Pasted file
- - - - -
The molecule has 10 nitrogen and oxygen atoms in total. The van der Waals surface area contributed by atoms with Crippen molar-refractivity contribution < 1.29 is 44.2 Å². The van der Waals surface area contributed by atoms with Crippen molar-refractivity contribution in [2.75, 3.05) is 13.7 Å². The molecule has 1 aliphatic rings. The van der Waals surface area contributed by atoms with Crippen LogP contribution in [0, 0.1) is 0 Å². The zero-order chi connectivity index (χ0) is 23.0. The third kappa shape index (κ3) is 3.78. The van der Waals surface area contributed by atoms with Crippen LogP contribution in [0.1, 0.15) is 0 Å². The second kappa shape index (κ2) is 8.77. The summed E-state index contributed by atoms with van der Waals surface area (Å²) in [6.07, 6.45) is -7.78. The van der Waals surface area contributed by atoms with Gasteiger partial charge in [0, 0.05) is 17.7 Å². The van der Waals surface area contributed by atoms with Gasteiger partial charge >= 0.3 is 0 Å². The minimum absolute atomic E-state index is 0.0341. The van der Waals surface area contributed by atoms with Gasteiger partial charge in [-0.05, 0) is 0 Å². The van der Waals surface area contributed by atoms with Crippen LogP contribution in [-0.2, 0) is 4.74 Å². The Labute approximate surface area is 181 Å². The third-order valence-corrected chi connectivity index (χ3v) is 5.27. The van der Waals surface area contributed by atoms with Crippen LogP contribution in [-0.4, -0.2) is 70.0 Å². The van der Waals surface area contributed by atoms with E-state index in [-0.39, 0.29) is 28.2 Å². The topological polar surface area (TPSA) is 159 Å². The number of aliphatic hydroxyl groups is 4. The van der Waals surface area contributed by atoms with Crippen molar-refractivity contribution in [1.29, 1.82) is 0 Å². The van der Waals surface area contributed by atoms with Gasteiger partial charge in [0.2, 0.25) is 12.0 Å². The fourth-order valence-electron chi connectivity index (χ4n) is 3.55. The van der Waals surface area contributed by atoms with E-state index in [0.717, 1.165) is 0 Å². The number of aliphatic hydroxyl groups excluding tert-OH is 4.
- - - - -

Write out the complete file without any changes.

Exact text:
The molecule has 10 nitrogen and oxygen atoms in total. The van der Waals surface area contributed by atoms with Crippen molar-refractivity contribution < 1.29 is 44.2 Å². The van der Waals surface area contributed by atoms with Crippen molar-refractivity contribution in [2.75, 3.05) is 13.7 Å². The molecule has 1 aliphatic rings. The van der Waals surface area contributed by atoms with Crippen LogP contribution in [0, 0.1) is 0 Å². The zero-order chi connectivity index (χ0) is 23.0. The third kappa shape index (κ3) is 3.78. The van der Waals surface area contributed by atoms with Crippen LogP contribution in [0.1, 0.15) is 0 Å². The second kappa shape index (κ2) is 8.77. The summed E-state index contributed by atoms with van der Waals surface area (Å²) in [6.07, 6.45) is -7.78. The van der Waals surface area contributed by atoms with Gasteiger partial charge in [0, 0.05) is 17.7 Å². The van der Waals surface area contributed by atoms with Gasteiger partial charge >= 0.3 is 0 Å². The minimum absolute atomic E-state index is 0.0341. The van der Waals surface area contributed by atoms with Gasteiger partial charge in [-0.05, 0) is 0 Å². The van der Waals surface area contributed by atoms with Crippen LogP contribution in [-0.2, 0) is 4.74 Å². The Labute approximate surface area is 181 Å². The third-order valence-corrected chi connectivity index (χ3v) is 5.27. The van der Waals surface area contributed by atoms with Crippen LogP contribution in [-0.4, -0.2) is 70.0 Å². The van der Waals surface area contributed by atoms with E-state index in [-0.39, 0.29) is 28.2 Å². The topological polar surface area (TPSA) is 159 Å². The number of aliphatic hydroxyl groups is 4. The van der Waals surface area contributed by atoms with Crippen molar-refractivity contribution in [1.29, 1.82) is 0 Å². The van der Waals surface area contributed by atoms with Gasteiger partial charge in [0.2, 0.25) is 12.0 Å². The fourth-order valence-electron chi connectivity index (χ4n) is 3.55. The van der Waals surface area contributed by atoms with E-state index in [0.717, 1.165) is 0 Å². The number of aliphatic hydroxyl groups excluding tert-OH is 4.